Okay so here’s how I did it:

    I tried it your way as you described above: keeping flat heads of the pins pointed to the motherboard in hopes that the larger surface area would make contact with the motherboard.

    But then I realized: this will not work in my case since the pins from the motherboard are totally gone!

    There was nothing jutting out of the motherboard to make contact with the flat heads of the pins.

    Then I had a wild idea: what if I insert the pin into the connector by chopping off the flat head and making sure that the pointy end point the motherboard where the pin previously was located.

    It took a few tries till my female connector had two sharp pins jutting a little bit out of it.

    Then it was the moment of truth: plugged it in, powered the system on, and it seemed a dud! 🙁

    I took out the connector and inserted it back in, and still nothing.

    Then I wriggled the connector while plugged into the socket and voila!

    The USB flash drive’s light began to glow!

    I know that this arrangement is literally a small nudge away from failing so I carefully put all things back in place, closed the cabinet and erected it all the while keeping an eye on the USB drive’s light.

    So far so good!

    Then I quickly removed the USB drive (It was USB 2.0) and connected my WD Passport 500 GB USB 3 drive into it and tried to copy stuff off it and it flew at 59 MB/s!

    I hope this helps other poor souls, but thanks to this page and your post, Justin that I got this idea in the first place!


  4. john dixon
    john dixon at |

    I too broke the pin off next to the missing one on my motherboard USB 3.0 header, I chopped the top 5mm or so off a normal pin with a flat head for sewing & put it in the corresponding hole in the plug & everything seems OK.

  5. René
    René at |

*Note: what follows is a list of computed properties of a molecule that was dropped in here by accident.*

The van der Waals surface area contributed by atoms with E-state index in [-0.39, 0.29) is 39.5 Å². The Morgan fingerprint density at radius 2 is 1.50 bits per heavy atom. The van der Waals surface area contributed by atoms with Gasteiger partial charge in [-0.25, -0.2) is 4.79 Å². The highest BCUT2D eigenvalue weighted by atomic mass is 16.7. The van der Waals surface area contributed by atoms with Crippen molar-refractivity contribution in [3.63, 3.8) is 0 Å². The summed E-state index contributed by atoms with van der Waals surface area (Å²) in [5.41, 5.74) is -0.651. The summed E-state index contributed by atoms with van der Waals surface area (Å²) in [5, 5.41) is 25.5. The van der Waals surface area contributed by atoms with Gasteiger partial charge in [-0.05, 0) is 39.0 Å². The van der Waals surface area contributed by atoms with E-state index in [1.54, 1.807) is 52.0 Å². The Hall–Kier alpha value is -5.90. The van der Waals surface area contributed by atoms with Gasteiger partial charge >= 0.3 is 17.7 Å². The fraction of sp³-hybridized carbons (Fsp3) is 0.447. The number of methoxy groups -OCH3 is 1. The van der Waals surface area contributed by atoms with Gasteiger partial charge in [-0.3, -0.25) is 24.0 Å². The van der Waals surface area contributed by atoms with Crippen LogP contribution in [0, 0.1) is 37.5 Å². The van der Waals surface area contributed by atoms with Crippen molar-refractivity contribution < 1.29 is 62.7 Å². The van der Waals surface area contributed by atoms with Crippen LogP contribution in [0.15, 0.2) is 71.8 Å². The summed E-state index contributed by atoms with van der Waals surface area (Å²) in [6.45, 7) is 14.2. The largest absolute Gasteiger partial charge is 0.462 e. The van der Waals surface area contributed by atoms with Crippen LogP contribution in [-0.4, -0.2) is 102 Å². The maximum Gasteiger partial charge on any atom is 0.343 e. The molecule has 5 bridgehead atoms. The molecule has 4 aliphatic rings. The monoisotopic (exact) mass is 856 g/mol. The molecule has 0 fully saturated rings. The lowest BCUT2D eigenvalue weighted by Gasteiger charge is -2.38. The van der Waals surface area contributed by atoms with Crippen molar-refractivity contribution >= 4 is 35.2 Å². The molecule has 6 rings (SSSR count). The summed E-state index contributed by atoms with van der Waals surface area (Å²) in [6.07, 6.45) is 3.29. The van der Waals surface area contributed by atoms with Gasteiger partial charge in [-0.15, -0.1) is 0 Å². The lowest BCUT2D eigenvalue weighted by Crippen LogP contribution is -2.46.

I broke my motherboard on the last hardware upgrade 1 month ago. The new case has a bit of a strange design with very little room for that connectors, 2 pins on the lower right bend and than broke off.

    I did the same as you. Chopped one pin out of an old VGA cable and put it in thar female connector and …. worked.

    Thx from Germany

  6. hard core technical advise needed - Techist - Tech Forum

    […] hard core technical advise needed Check this out, How Do YOU Fix a Broken Motherboard Header Pin? (VGA,USB,CPU,1394,IDE,case fan,audio) __________________ The nine most terrifying words in the English language are, 'I'm from the […]

  7. Domo
    Domo at |

    I had exactly the same thing mate. Only broke off the ID pin and one of the data pins for USB 2. 0 didn’t I? I fixed it with a couple of my wife’s sewing needles inserted sharp end into the female connector and plugged it in. All my USB3 front port functionalities work 100 percent.

  8. Bruce Banner
    Bruce Banner at |

    You could also sacrifice a pin from a male USB header, then use a soldering iron or heat gun to push the pin through the backside of the motherboard, pushing the broken piece out, replacing it with a solid pin.

    btw… the background picture of this webpage is my desktop wallpaper… lol. You must be a Vancouver boy. 🙂